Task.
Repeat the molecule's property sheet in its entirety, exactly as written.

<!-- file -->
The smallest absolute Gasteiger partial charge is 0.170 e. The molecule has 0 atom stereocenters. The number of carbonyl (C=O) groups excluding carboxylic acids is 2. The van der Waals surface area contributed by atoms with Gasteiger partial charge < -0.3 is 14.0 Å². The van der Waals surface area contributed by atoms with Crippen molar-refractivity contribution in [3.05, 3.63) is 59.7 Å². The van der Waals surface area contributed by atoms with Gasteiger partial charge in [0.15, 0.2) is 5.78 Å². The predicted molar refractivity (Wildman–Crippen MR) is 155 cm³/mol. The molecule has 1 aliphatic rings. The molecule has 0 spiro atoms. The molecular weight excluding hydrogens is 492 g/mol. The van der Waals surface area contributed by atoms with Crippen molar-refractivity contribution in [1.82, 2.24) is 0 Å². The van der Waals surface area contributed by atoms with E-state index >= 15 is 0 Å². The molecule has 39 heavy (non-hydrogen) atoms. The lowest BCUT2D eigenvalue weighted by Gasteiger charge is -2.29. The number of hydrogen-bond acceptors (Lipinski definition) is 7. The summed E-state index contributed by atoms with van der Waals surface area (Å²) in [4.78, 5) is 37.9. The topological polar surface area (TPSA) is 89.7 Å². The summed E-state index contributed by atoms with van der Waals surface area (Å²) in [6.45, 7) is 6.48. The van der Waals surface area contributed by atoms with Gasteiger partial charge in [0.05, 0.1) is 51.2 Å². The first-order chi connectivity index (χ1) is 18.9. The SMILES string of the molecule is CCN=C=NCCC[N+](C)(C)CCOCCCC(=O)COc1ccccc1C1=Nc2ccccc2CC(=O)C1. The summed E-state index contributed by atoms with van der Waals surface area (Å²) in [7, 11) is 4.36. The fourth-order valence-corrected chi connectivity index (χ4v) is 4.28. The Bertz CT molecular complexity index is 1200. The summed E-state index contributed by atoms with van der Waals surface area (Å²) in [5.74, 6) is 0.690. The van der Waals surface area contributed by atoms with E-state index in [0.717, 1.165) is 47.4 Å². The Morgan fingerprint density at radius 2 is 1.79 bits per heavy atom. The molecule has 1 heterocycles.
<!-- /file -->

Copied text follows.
The smallest absolute Gasteiger partial charge is 0.170 e. The molecule has 0 atom stereocenters. The number of carbonyl (C=O) groups excluding carboxylic acids is 2. The van der Waals surface area contributed by atoms with Gasteiger partial charge < -0.3 is 14.0 Å². The van der Waals surface area contributed by atoms with Crippen molar-refractivity contribution in [3.05, 3.63) is 59.7 Å². The van der Waals surface area contributed by atoms with Gasteiger partial charge in [0.15, 0.2) is 5.78 Å². The predicted molar refractivity (Wildman–Crippen MR) is 155 cm³/mol. The molecule has 1 aliphatic rings. The molecule has 0 spiro atoms. The molecular weight excluding hydrogens is 492 g/mol. The van der Waals surface area contributed by atoms with Crippen molar-refractivity contribution in [1.82, 2.24) is 0 Å². The van der Waals surface area contributed by atoms with E-state index >= 15 is 0 Å². The molecule has 39 heavy (non-hydrogen) atoms. The lowest BCUT2D eigenvalue weighted by Gasteiger charge is -2.29. The number of hydrogen-bond acceptors (Lipinski definition) is 7. The summed E-state index contributed by atoms with van der Waals surface area (Å²) in [4.78, 5) is 37.9. The topological polar surface area (TPSA) is 89.7 Å². The summed E-state index contributed by atoms with van der Waals surface area (Å²) in [6.45, 7) is 6.48. The van der Waals surface area contributed by atoms with Gasteiger partial charge in [0.05, 0.1) is 51.2 Å². The first-order chi connectivity index (χ1) is 18.9. The SMILES string of the molecule is CCN=C=NCCC[N+](C)(C)CCOCCCC(=O)COc1ccccc1C1=Nc2ccccc2CC(=O)C1. The summed E-state index contributed by atoms with van der Waals surface area (Å²) in [7, 11) is 4.36. The fourth-order valence-corrected chi connectivity index (χ4v) is 4.28. The Bertz CT molecular complexity index is 1200. The summed E-state index contributed by atoms with van der Waals surface area (Å²) in [5.74, 6) is 0.690. The van der Waals surface area contributed by atoms with E-state index in [0.717, 1.165) is 47.4 Å². The Morgan fingerprint density at radius 2 is 1.79 bits per heavy atom. The molecule has 1 heterocycles.